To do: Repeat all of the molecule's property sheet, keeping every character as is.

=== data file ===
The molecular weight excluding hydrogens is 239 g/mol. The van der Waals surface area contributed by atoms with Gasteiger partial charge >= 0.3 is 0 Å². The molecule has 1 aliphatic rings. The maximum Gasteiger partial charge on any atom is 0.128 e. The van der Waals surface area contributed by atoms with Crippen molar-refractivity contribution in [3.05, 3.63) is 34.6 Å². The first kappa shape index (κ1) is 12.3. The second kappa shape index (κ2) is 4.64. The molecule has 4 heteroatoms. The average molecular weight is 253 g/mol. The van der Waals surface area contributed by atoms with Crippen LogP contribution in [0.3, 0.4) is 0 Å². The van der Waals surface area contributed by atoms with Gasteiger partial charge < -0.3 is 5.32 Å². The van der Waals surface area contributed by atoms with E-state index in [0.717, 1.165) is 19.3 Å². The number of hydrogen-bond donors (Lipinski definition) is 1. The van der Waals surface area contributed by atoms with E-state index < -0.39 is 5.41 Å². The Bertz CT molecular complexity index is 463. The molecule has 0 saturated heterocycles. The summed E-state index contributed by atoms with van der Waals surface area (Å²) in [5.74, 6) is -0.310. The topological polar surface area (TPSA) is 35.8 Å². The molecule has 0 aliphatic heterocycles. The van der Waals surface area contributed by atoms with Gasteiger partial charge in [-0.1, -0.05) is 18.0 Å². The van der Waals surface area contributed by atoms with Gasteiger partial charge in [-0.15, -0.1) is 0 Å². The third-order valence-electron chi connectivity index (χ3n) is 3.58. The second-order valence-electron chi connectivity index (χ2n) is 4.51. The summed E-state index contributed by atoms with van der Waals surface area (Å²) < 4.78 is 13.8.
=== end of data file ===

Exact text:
The molecular weight excluding hydrogens is 239 g/mol. The van der Waals surface area contributed by atoms with Gasteiger partial charge >= 0.3 is 0 Å². The molecule has 1 aliphatic rings. The maximum Gasteiger partial charge on any atom is 0.128 e. The van der Waals surface area contributed by atoms with Crippen molar-refractivity contribution in [3.05, 3.63) is 34.6 Å². The first kappa shape index (κ1) is 12.3. The second kappa shape index (κ2) is 4.64. The molecule has 4 heteroatoms. The average molecular weight is 253 g/mol. The van der Waals surface area contributed by atoms with Crippen LogP contribution in [0.3, 0.4) is 0 Å². The van der Waals surface area contributed by atoms with Gasteiger partial charge < -0.3 is 5.32 Å². The van der Waals surface area contributed by atoms with E-state index in [0.717, 1.165) is 19.3 Å². The number of hydrogen-bond donors (Lipinski definition) is 1. The van der Waals surface area contributed by atoms with E-state index < -0.39 is 5.41 Å². The Bertz CT molecular complexity index is 463. The molecule has 0 saturated heterocycles. The summed E-state index contributed by atoms with van der Waals surface area (Å²) in [5.74, 6) is -0.310. The topological polar surface area (TPSA) is 35.8 Å². The molecule has 0 aliphatic heterocycles. The van der Waals surface area contributed by atoms with Gasteiger partial charge in [-0.1, -0.05) is 18.0 Å². The van der Waals surface area contributed by atoms with Gasteiger partial charge in [-0.15, -0.1) is 0 Å². The third-order valence-electron chi connectivity index (χ3n) is 3.58. The second-order valence-electron chi connectivity index (χ2n) is 4.51. The summed E-state index contributed by atoms with van der Waals surface area (Å²) < 4.78 is 13.8.